Nudists to sue over Wiener law

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Photo by Mike Koozmin/SF Newspaper Co.

Sup. Scott Wiener's ban on public nudity hasn't even come to a vote at the full board, but the nudists who oppose it are already planning to sue. A group of five plaintiffs, including former mayoral candidate George Davis and Gypsy Taub, who disrobed at a hearing on the issue, are arguing that the city lacks the legal authority to enact the ban, which they call a violation of protected free speech.

Christina DeEduoardo, the group's attorney, told me she plans to file this week in federal court in San Francisco. "We're going to ask for a temporary restraining order to prevent the supervisors from enacting this law," she explained.

It's not easy to get a court to pre-emptively block a law that hasn't been approved, but DeEduoardo said she's going to argue that state law pre-empts San Francisco from taking this type of action. "When a municipality does something at odds with state law, there's a reason to prevent it," she said.

California law already regulates lewd behavior, and the state courts have consistently held that mere nudity is not a violation of that statute. "Nothing says the city has to power to regulate dress," she argued. "It's the equivalent of the Board of Supervisors saying that in October the only colors you can wear are black and orange."

Even if the state doesn't pre-empt San Francisco's right to ban nudity, DeEduoardo said, there's a First Amendment issue here: "This purports to ban all nude expression. My clients engage in nudity as speech. The law is way over-broad." There's even an equal-protection argument: Wiener's legislation specifically exempts major city events, like Bay to Breakers and the Folsom Street Fair -- but those things cost a lot of money. "So the city's saying if you have the money for a permit, you can engage in nudity, but if you can't afford that, and you just want to go au naturel, then you are a criminal."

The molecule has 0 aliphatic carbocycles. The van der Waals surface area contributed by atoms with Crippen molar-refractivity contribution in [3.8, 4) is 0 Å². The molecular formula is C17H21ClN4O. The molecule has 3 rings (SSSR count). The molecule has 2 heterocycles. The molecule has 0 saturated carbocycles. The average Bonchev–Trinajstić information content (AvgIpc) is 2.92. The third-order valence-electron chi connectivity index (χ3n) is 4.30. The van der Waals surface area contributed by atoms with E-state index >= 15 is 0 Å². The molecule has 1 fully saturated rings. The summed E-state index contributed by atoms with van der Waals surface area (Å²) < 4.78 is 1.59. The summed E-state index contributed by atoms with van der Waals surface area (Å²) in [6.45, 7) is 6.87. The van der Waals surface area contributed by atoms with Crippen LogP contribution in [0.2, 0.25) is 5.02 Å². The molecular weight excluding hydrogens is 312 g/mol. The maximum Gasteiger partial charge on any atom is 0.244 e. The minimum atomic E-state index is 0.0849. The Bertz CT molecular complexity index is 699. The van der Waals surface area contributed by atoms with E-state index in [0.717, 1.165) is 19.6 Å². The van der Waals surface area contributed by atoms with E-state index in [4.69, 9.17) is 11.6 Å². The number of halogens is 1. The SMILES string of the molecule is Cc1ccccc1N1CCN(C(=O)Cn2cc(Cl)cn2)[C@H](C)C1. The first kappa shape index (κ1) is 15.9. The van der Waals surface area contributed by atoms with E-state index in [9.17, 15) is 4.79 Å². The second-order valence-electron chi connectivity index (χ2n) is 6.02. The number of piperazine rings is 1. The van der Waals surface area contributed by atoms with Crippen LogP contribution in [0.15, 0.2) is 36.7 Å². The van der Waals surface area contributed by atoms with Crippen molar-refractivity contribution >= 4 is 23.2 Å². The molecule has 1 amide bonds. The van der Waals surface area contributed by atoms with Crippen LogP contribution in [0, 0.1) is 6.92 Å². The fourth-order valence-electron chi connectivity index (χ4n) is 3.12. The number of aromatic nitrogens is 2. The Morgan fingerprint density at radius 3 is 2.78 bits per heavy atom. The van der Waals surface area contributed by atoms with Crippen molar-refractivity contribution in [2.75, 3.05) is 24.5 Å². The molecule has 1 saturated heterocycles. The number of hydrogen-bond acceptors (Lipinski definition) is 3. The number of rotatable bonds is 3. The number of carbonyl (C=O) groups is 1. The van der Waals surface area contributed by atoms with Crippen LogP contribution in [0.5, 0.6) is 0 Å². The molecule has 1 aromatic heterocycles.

Matt Dorsey, spokesperson for the City Attorney's Office, told me he doesn't expect any sort of injunction. "State law is very clear that injunctions can't be granted to prevent a legislative act," he said.

If a federal judge won't issue a restraining order, the nudists are going to sue to overturn the law the minute it passes. So there's likely to be a long, expensive legal battle -- and it seems so silly. Particularly since it's getting chilly out and the rainy season is about to start, and Mother Nature will be dealing with the naked guys pretty quickly.